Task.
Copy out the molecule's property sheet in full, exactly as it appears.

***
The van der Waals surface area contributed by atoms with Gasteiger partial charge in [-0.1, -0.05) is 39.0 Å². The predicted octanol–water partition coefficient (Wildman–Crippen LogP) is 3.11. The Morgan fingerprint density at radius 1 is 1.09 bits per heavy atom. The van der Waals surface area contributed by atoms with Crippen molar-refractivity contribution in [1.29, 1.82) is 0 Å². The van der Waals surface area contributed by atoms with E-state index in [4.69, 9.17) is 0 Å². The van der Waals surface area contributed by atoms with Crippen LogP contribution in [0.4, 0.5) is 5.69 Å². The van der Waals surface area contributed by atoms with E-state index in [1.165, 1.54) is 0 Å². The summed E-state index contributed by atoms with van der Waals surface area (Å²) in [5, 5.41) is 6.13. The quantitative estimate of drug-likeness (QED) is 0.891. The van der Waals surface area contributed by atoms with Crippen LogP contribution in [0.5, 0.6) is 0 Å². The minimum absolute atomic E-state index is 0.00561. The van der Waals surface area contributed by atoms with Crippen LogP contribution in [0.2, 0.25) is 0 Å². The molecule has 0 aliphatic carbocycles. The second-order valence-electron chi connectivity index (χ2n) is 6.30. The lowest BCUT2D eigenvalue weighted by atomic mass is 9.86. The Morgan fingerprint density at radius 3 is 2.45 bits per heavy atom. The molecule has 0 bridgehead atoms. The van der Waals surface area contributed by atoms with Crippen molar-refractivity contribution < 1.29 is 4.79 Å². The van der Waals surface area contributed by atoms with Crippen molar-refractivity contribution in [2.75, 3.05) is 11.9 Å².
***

The van der Waals surface area contributed by atoms with Gasteiger partial charge in [-0.1, -0.05) is 39.0 Å². The predicted octanol–water partition coefficient (Wildman–Crippen LogP) is 3.11. The Morgan fingerprint density at radius 1 is 1.09 bits per heavy atom. The van der Waals surface area contributed by atoms with Crippen molar-refractivity contribution in [1.29, 1.82) is 0 Å². The van der Waals surface area contributed by atoms with E-state index in [4.69, 9.17) is 0 Å². The van der Waals surface area contributed by atoms with Crippen LogP contribution in [0.4, 0.5) is 5.69 Å². The van der Waals surface area contributed by atoms with E-state index in [1.165, 1.54) is 0 Å². The summed E-state index contributed by atoms with van der Waals surface area (Å²) in [5, 5.41) is 6.13. The quantitative estimate of drug-likeness (QED) is 0.891. The van der Waals surface area contributed by atoms with Crippen LogP contribution in [0.5, 0.6) is 0 Å². The minimum absolute atomic E-state index is 0.00561. The van der Waals surface area contributed by atoms with Crippen LogP contribution in [0.2, 0.25) is 0 Å². The molecule has 0 aliphatic carbocycles. The second-order valence-electron chi connectivity index (χ2n) is 6.30. The lowest BCUT2D eigenvalue weighted by atomic mass is 9.86. The Morgan fingerprint density at radius 3 is 2.45 bits per heavy atom. The molecule has 0 bridgehead atoms. The van der Waals surface area contributed by atoms with Crippen molar-refractivity contribution < 1.29 is 4.79 Å². The van der Waals surface area contributed by atoms with Crippen molar-refractivity contribution in [2.75, 3.05) is 11.9 Å².